CHAPEL HILL – Chapel Hill Police and Fire headquarters are in dire need of repair or replacement, but the Town’s effort to proceed in preparing the land for sale has hit a snag.
Town Manager Roger Stancil reported to the Council this week that a property assessment of the police headquarters building on Martin Luther King, Jr. Boulevard found a coal ash disposal site 15 feet underground on the southern edge of the property.
“If you start developing on that site, you have the potential for disturbing that fly ash,” Stancil says. “We need to do that now consistent with whatever recommendations come to us from the state. It may mean that rather than disposing of it, we might be better to redevelop that property for ourselves.”
Fly ash is a product of combustion that is made up of fine particles that are an environmental pollutant. However, the substances that were deposited on this land should not pose a health issue, according to the assessment.
“If you have to do something to mitigate that or whether construction techniques because it’s there mean you have to build a building different somehow, that would all affect its development potential and the cost of redeveloping that property to the Town,” Stancil says. “I think that’s an important consideration as we try to decide what to do with it.”
Stancil says one concern with any work done there is the land’s proximity to Bolin Creek and keeping the pollutants out of it.
He says the property assessment came as part of the Chapel Hill 2020 plan in order to review town-owned buildings to make sure they are still functioning in line with the Town’s vision.
“That property was identified as one to examine and see if perhaps we could sell that property and use the proceeds to build a new department,” Stancil says.
The property assessment was conducted by Falcon Engineering—which has since been contracted by the Town as a site consultant—and the assessment has been sent to the North Carolina Department of Natural Resources (NC DENR).
All are in agreement that Chapel Hill needs new public safety headquarters.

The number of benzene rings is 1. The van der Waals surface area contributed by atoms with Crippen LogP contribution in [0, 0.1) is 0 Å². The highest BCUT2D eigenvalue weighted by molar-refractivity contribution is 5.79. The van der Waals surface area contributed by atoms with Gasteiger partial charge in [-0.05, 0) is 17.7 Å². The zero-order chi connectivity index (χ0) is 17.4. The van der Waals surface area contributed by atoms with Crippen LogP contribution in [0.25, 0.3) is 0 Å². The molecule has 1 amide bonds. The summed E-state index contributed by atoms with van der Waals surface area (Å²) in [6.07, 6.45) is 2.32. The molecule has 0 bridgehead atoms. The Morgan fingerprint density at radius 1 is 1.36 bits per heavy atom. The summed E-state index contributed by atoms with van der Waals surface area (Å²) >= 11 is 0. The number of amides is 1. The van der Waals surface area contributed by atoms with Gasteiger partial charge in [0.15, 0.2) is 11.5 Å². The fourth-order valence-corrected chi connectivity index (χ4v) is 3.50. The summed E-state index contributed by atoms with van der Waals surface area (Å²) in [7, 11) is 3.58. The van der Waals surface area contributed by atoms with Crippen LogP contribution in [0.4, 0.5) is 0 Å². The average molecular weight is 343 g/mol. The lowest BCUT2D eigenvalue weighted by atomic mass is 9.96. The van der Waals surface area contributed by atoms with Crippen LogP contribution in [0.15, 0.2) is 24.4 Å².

“We need a new police department,” Stancil says.
“We’re just out of space here,” Police Chief Chris Blue says. “The building is just not designed to have 120 police officers and 25 non-sworn staff all working here. We were a lot smaller organization back in 1981 when the ribbon was cut on this building.”
“We’ve outgrown fire headquarters,” Fire Chief Dan Jones says. “We’ve got people using former closets as offices. We’re packed in here about as tight as you can get, and the building’s in pretty serious need of repair.”
Unfortunately, Chief Jones says that’s not all that the Fire Department needs.
“We’ve kind of reached a point in time, I think, where a lot of the public safety facilities need to be either renovated or replaced,” Chief Jones says. “We’ve got other fire stations that are (in) equal or even worse condition that we’re also working on trying to find ways to replace.”
A new facility may include fire and police management staff which would greatly reduce the costs compared to two buildings.
Chief Blue says having the staff within walking distance would greatly improve efficiency.
“I think there are great advantages for us to interact and communicate face-to-face regularly on a daily basis,” Chief Blue says. “Certainly there’s opportunity for us to share some emergency operations kind of space for when we have some kind of significant event.”
The discovery of the fly ash and coal material sets a long process in motion, as Stancil told the Town Council in an email Tuesday. However, he said the Town is prepared to follow the direction of the DENR and take any steps necessary.